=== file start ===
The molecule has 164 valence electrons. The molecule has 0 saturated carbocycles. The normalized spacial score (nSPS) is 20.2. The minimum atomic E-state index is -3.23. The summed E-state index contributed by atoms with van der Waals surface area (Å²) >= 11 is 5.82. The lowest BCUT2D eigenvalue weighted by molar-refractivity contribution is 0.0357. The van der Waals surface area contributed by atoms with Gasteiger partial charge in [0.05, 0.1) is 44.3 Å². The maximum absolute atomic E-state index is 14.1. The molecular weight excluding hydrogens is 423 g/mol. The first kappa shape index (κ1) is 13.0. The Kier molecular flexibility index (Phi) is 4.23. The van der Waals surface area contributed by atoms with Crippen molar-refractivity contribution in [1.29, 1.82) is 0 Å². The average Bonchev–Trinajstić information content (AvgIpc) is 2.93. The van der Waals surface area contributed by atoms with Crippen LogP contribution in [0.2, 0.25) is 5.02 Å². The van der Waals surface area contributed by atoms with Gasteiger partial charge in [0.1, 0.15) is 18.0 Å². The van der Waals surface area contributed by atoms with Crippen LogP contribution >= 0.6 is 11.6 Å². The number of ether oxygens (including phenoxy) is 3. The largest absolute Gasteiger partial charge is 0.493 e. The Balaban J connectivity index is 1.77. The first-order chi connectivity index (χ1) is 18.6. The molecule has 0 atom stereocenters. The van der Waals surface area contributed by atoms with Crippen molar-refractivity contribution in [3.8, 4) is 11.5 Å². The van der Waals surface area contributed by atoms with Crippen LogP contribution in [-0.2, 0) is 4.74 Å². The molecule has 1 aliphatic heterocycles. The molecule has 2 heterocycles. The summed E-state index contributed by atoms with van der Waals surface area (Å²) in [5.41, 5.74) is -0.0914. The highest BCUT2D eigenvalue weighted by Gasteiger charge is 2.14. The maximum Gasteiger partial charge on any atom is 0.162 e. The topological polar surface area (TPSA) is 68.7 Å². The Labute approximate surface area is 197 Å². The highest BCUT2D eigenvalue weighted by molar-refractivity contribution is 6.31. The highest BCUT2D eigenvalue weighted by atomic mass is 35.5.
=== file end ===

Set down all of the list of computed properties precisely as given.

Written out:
The molecule has 164 valence electrons. The molecule has 0 saturated carbocycles. The normalized spacial score (nSPS) is 20.2. The minimum atomic E-state index is -3.23. The summed E-state index contributed by atoms with van der Waals surface area (Å²) >= 11 is 5.82. The lowest BCUT2D eigenvalue weighted by molar-refractivity contribution is 0.0357. The van der Waals surface area contributed by atoms with Gasteiger partial charge in [0.05, 0.1) is 44.3 Å². The maximum absolute atomic E-state index is 14.1. The molecular weight excluding hydrogens is 423 g/mol. The first kappa shape index (κ1) is 13.0. The Kier molecular flexibility index (Phi) is 4.23. The van der Waals surface area contributed by atoms with Crippen molar-refractivity contribution in [1.29, 1.82) is 0 Å². The average Bonchev–Trinajstić information content (AvgIpc) is 2.93. The van der Waals surface area contributed by atoms with Crippen LogP contribution in [0.2, 0.25) is 5.02 Å². The van der Waals surface area contributed by atoms with Gasteiger partial charge in [0.1, 0.15) is 18.0 Å². The van der Waals surface area contributed by atoms with Crippen LogP contribution >= 0.6 is 11.6 Å². The number of ether oxygens (including phenoxy) is 3. The largest absolute Gasteiger partial charge is 0.493 e. The Balaban J connectivity index is 1.77. The first-order chi connectivity index (χ1) is 18.6. The molecule has 0 atom stereocenters. The van der Waals surface area contributed by atoms with Crippen molar-refractivity contribution in [3.8, 4) is 11.5 Å². The van der Waals surface area contributed by atoms with Crippen LogP contribution in [-0.2, 0) is 4.74 Å². The molecule has 1 aliphatic heterocycles. The molecule has 2 heterocycles. The summed E-state index contributed by atoms with van der Waals surface area (Å²) in [5.41, 5.74) is -0.0914. The highest BCUT2D eigenvalue weighted by Gasteiger charge is 2.14. The maximum Gasteiger partial charge on any atom is 0.162 e. The topological polar surface area (TPSA) is 68.7 Å². The Labute approximate surface area is 197 Å². The highest BCUT2D eigenvalue weighted by molar-refractivity contribution is 6.31. The highest BCUT2D eigenvalue weighted by atomic mass is 35.5.